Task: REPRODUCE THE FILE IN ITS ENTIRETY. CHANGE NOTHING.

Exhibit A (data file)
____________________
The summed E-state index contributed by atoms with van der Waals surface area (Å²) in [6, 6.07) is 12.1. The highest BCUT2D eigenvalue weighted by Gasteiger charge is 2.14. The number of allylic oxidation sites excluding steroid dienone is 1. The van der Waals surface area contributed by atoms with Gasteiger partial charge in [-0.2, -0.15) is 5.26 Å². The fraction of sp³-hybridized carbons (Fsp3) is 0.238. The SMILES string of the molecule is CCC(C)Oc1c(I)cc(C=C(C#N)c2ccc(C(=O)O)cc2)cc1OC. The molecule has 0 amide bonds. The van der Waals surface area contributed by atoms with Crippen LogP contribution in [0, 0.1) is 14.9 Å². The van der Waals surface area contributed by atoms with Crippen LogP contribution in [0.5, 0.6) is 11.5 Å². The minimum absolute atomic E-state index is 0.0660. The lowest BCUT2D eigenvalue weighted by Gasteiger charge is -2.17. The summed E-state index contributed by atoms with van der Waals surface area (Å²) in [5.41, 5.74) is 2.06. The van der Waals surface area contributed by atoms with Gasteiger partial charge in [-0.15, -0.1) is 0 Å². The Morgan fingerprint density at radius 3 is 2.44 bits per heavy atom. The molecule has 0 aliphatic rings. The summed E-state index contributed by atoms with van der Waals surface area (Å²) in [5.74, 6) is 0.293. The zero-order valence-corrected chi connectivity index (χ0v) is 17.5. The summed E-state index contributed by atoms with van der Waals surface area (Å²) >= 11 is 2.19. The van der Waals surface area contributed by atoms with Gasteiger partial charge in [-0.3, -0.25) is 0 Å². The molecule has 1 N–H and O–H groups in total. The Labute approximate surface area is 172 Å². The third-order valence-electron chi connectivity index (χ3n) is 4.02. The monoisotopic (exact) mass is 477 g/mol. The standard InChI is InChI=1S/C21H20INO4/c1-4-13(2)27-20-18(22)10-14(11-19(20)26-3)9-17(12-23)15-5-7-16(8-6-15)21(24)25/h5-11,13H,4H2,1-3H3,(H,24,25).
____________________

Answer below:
The summed E-state index contributed by atoms with van der Waals surface area (Å²) in [6, 6.07) is 12.1. The highest BCUT2D eigenvalue weighted by Gasteiger charge is 2.14. The number of allylic oxidation sites excluding steroid dienone is 1. The van der Waals surface area contributed by atoms with Gasteiger partial charge in [-0.2, -0.15) is 5.26 Å². The fraction of sp³-hybridized carbons (Fsp3) is 0.238. The SMILES string of the molecule is CCC(C)Oc1c(I)cc(C=C(C#N)c2ccc(C(=O)O)cc2)cc1OC. The molecule has 0 amide bonds. The van der Waals surface area contributed by atoms with Crippen LogP contribution in [0, 0.1) is 14.9 Å². The van der Waals surface area contributed by atoms with Crippen LogP contribution in [0.5, 0.6) is 11.5 Å². The minimum absolute atomic E-state index is 0.0660. The lowest BCUT2D eigenvalue weighted by Gasteiger charge is -2.17. The summed E-state index contributed by atoms with van der Waals surface area (Å²) in [5.41, 5.74) is 2.06. The van der Waals surface area contributed by atoms with Gasteiger partial charge in [-0.15, -0.1) is 0 Å². The Morgan fingerprint density at radius 3 is 2.44 bits per heavy atom. The molecule has 0 aliphatic rings. The summed E-state index contributed by atoms with van der Waals surface area (Å²) in [5.74, 6) is 0.293. The zero-order valence-corrected chi connectivity index (χ0v) is 17.5. The summed E-state index contributed by atoms with van der Waals surface area (Å²) >= 11 is 2.19. The van der Waals surface area contributed by atoms with Gasteiger partial charge in [-0.3, -0.25) is 0 Å². The molecule has 1 N–H and O–H groups in total. The Labute approximate surface area is 172 Å². The third-order valence-electron chi connectivity index (χ3n) is 4.02. The monoisotopic (exact) mass is 477 g/mol. The standard InChI is InChI=1S/C21H20INO4/c1-4-13(2)27-20-18(22)10-14(11-19(20)26-3)9-17(12-23)15-5-7-16(8-6-15)21(24)25/h5-11,13H,4H2,1-3H3,(H,24,25).